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Denver is the capital city of Colorado, USA and the largest city in the state. Known as "The Mile-High City", Denver has an altitude of 5,280 feet/1,600 meters and lies where the Midwestern plains give way to the Rocky Mountains.

Denver is a bustling city of over 600,000 people supporting a fast growing metropolitan area of nearly 3 million people. The city embraces its cowboy and mining past, but also looks toward the future with a vibrant arts and performing arts scene, dozens of great outdoor festivals, and distinct neighborhoods each offering a unique experience. You'll find everything a cosmopolitan city has to offer, plus easy access to the beautiful Rocky Mountains, which are only 15 miles west of town.

Denver does have its growing pains. Urban sprawl is becoming a problem, with the metropolitan area sometimes growing faster than the infrastructure can really handle, especially with public transportation. Denver is generally a driving city, and problems with pollution and traffic are a part of everyday life. Large mass transportation and freeway expansion projects are underway to keep up with the city's growth, including the popular light rail system. Denver's street grid pattern is fairly efficient as well, though there is often confusion at the intersections of the NE-SW, NW-SE downtown grid, with the N-S, E-W grid of the rest of the city.             

The winter months of December through March can and do bring biting temperatures and heavy snow to the region. While Denver does receive a major blizzard every 6 years on average, most snowstorms bring less than 8 inches of snow, and the foothills just west of Denver get a whole lot more. Winter is also when the Denver area gets pounded by a phenomenon known as the "chinook". That's when air flows over the mountains to the west and sinks on the leeward (eastern) slopes of the foothills and warms up. This raises air temperatures dramatically, bringing strong wind gusts and lasting for several days. If you're planning to visit Denver during the winter, be prepared with full winter gear, but consider packing a light sweater or t-shirt; you never know what you may be treated to (though it'll probably involve sun and blue skies).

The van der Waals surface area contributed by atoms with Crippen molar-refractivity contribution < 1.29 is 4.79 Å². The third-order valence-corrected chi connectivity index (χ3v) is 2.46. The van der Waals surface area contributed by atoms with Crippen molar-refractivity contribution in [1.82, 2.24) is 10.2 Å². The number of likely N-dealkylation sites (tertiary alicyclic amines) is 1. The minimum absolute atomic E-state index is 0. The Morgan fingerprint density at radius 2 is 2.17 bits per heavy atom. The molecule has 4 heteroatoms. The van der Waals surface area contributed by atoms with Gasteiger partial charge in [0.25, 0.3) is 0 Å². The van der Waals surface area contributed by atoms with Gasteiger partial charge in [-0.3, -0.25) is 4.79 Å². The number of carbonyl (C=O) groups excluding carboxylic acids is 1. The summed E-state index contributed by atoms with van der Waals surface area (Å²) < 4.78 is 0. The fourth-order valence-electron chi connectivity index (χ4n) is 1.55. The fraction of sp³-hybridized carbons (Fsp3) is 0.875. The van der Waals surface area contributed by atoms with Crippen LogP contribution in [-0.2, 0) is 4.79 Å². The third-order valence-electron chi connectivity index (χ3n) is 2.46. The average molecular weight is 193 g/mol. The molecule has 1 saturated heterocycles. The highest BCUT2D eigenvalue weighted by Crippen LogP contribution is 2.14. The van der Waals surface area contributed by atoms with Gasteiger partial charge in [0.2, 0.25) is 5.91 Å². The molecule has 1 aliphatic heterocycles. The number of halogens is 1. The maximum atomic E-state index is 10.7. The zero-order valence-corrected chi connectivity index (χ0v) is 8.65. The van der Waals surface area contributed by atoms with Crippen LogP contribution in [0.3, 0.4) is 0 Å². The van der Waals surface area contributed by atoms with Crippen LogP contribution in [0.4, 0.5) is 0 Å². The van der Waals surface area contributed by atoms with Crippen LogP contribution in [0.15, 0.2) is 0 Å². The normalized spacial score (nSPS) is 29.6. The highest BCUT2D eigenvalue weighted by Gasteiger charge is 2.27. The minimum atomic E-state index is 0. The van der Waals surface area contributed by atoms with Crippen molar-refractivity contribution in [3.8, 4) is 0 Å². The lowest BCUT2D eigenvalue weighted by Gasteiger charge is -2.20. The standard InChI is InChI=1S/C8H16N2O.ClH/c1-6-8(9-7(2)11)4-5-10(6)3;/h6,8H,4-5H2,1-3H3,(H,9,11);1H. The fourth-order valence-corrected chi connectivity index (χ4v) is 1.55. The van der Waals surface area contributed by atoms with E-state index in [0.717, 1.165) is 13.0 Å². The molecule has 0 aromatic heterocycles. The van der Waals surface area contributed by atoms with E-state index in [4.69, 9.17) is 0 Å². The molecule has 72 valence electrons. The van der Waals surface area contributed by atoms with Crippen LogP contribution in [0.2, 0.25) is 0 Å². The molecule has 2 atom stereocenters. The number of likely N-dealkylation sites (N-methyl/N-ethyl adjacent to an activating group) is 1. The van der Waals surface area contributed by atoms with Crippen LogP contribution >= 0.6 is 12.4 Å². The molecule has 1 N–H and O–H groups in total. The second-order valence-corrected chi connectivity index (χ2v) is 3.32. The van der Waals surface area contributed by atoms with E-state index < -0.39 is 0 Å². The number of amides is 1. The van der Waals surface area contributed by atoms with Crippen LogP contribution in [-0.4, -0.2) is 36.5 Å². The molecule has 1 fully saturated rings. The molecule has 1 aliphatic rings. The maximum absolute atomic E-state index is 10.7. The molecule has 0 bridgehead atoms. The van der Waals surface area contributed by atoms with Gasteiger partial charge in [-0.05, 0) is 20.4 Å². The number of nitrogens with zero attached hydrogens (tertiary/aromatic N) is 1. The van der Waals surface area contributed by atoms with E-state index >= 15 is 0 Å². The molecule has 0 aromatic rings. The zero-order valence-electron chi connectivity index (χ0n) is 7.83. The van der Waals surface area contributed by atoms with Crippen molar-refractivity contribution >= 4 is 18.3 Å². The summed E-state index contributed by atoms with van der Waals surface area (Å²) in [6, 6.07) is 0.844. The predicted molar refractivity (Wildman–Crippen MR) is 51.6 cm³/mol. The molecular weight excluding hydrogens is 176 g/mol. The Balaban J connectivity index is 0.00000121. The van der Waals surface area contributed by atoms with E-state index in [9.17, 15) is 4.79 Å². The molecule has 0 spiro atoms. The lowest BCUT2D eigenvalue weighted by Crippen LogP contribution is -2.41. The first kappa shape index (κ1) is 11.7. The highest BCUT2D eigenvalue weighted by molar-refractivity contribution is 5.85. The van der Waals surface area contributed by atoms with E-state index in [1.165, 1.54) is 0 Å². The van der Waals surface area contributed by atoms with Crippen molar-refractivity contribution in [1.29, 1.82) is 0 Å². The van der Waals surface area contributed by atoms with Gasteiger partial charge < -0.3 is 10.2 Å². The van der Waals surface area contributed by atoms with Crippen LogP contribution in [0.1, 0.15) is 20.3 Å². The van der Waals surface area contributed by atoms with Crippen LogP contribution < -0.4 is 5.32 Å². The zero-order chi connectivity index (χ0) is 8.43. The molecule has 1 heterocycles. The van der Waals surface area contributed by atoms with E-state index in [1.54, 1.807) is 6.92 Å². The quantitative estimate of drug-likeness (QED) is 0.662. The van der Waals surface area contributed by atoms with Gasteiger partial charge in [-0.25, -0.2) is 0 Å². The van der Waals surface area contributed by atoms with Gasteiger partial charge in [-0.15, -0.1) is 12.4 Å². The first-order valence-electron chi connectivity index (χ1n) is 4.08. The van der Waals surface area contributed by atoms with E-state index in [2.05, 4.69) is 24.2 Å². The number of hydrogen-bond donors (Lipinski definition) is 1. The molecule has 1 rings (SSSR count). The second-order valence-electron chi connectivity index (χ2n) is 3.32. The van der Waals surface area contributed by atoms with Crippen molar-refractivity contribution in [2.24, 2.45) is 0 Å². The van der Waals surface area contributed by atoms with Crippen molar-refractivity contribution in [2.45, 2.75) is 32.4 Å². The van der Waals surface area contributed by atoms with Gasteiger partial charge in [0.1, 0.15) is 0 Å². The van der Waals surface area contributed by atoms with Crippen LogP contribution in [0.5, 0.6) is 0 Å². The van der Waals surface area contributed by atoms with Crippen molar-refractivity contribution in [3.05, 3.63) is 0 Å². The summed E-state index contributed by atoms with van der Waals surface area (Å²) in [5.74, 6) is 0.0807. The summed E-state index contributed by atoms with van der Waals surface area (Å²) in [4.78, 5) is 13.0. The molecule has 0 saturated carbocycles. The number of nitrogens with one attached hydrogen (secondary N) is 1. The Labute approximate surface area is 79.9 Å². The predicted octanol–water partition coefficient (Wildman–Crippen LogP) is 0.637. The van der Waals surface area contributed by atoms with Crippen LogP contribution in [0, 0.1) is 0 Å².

Thunderstorms are common in late spring and fallSpring in Denver is pleasant, though generally rather brief. Trees begin budding by late March and are in full leaf by late April to mid May. March, on average, is Denver's snowiest month. Severe weather is most prominent in Denver during June, so keep your eyes to the skies (and the local weather reports) if you're visiting during this time.

By mid-June, Denver enters its summer season. Temperatures typically rise in earnest at this time, with most heat waves beginning toward the end of June and continuing through July, usually Denver's hottest month. By mid-July, the southwest monsoon kicks in. Temperatures rise rapidly from morning through early afternoon, when thunderstorms develop over the mountains and foothills to the west and spread east over the Denver area. These heavy afternoon rains can bring those high temps down fast. This trend generally sticks around until late August. By then, there's a noticeable difference in evening and night time temperatures as the days get shorter and average temperatures begin to drop. Slather on that sunscreen all summer long; the rays are strong and the air is dry, with temperatures often reaching the upper 90s in July and August.

Autumn is a peaceful time to visit, with mild temperatures, little severe weather and lots of that famous clear blue sky. You'll get to see the trees display their fall colors, which usually peak around mid-September in the mountains and October in the city itself. October usually brings the first snowfall of the season to Denver, although it's not usually heavy. By November, it's clear that winter is on its way, with plenty of clouds, some snow and much cooler temperatures